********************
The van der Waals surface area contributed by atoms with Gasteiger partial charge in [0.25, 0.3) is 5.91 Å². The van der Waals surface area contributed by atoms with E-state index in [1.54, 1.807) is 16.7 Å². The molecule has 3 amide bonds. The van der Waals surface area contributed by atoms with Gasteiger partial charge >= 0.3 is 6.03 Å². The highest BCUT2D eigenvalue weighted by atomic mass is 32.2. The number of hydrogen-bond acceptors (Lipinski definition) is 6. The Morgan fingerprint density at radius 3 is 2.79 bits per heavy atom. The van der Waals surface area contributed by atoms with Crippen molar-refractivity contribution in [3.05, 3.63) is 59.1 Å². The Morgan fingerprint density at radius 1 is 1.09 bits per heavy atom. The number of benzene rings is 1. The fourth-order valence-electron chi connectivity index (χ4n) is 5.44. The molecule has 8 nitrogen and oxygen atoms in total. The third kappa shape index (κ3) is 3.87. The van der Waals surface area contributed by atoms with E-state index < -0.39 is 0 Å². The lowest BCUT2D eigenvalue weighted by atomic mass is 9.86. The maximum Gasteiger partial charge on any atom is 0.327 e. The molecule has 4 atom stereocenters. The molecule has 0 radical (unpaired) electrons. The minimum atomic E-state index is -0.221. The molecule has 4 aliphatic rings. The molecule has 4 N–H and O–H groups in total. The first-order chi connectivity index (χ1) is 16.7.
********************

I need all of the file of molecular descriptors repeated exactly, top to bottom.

The van der Waals surface area contributed by atoms with Gasteiger partial charge in [0.25, 0.3) is 5.91 Å². The van der Waals surface area contributed by atoms with E-state index in [1.54, 1.807) is 16.7 Å². The molecule has 3 amide bonds. The van der Waals surface area contributed by atoms with Gasteiger partial charge >= 0.3 is 6.03 Å². The highest BCUT2D eigenvalue weighted by atomic mass is 32.2. The number of hydrogen-bond acceptors (Lipinski definition) is 6. The Morgan fingerprint density at radius 3 is 2.79 bits per heavy atom. The van der Waals surface area contributed by atoms with Crippen molar-refractivity contribution in [3.05, 3.63) is 59.1 Å². The Morgan fingerprint density at radius 1 is 1.09 bits per heavy atom. The number of benzene rings is 1. The fourth-order valence-electron chi connectivity index (χ4n) is 5.44. The molecule has 8 nitrogen and oxygen atoms in total. The third kappa shape index (κ3) is 3.87. The van der Waals surface area contributed by atoms with E-state index < -0.39 is 0 Å². The lowest BCUT2D eigenvalue weighted by atomic mass is 9.86. The maximum Gasteiger partial charge on any atom is 0.327 e. The molecule has 4 atom stereocenters. The molecule has 0 radical (unpaired) electrons. The minimum atomic E-state index is -0.221. The molecule has 4 aliphatic rings. The molecule has 4 N–H and O–H groups in total. The first-order chi connectivity index (χ1) is 16.7.